I recently bumped into the Friends of Saltdean Lido at the recent Art Deco Fair at Hove Town Hall. Some suitably iconic merchandise has been created including bags, calendars and badges (I’m actually wearing one as I write so they must be cool). Their next outing takes place on Sunday 21st November at the Art Deco Fair at Lewes Town Hall.

There are many ways to help – please see or contact Rebecca Crook on to get involved.

26 Brunswick Terrace

New Church Road, Holland Road, Lansdowne Road and Palmeira Avenue in Hove are each home to a synagogue, as is Middle Street in Brighton. How many people though are aware of the synagogue on Brunswick Terrace in Hove?

The portion of Brunswick Terrace to the west of Brunswick Square consists principally of townhouses of five storeys including the basements and roof rooms. But on close inspection, the central house, No. 26, has an extra floor above, seen from the street as a small room topped with a miniscule dome. That room was added to the building as the private synagogue of Philip Salomons who lived in the grand house below with his family.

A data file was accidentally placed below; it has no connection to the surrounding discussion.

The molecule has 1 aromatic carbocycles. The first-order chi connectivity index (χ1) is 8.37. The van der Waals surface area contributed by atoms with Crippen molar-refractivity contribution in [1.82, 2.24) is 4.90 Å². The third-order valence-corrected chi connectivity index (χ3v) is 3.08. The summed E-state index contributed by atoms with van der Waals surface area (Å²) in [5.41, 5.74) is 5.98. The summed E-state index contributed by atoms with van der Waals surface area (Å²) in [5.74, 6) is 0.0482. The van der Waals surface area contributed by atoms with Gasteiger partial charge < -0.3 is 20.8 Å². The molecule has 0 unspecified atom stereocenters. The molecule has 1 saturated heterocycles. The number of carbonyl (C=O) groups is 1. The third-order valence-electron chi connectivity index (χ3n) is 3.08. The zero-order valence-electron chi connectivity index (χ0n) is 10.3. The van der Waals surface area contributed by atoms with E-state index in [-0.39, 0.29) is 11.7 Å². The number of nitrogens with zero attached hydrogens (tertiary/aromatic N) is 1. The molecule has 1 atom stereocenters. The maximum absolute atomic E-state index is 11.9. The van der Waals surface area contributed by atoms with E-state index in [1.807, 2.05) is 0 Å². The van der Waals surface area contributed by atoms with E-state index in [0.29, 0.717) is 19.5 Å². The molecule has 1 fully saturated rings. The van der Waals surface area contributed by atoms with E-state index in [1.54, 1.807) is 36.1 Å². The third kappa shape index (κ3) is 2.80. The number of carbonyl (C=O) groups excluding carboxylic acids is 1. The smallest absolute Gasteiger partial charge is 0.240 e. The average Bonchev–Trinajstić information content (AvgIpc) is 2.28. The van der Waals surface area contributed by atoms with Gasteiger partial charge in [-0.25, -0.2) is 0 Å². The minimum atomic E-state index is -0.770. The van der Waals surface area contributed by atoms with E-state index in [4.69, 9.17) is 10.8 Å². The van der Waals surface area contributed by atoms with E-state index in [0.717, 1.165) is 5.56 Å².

Salomons was a Jewish financier and, indeed, one of the founders of the London & Westminster Bank (now NatWest). He served locally as both High Sheriff of Sussex and Deputy Lieutenant of the County, and, like his father, he held the position of Warden of London’s New Synagogue.

The roof-top synagogue is essentially a pedimented box with windows looking out over the lawns and sea below. The architect is not known. It was once home to Salomons’ famous collection of Judaica but now contains just a single bench seat along one side. Its Tablets of the Ten Commandments are now preserved in the collection of the Salomons Museum in Tunbridge Wells. The room is topped with an octagonal cupola sitting on an octagonal drum. The tradition of building synagogues with octagonal domes may be attributed to the belief that that the dome of the Holy Temple in Jerusalem was octagonal.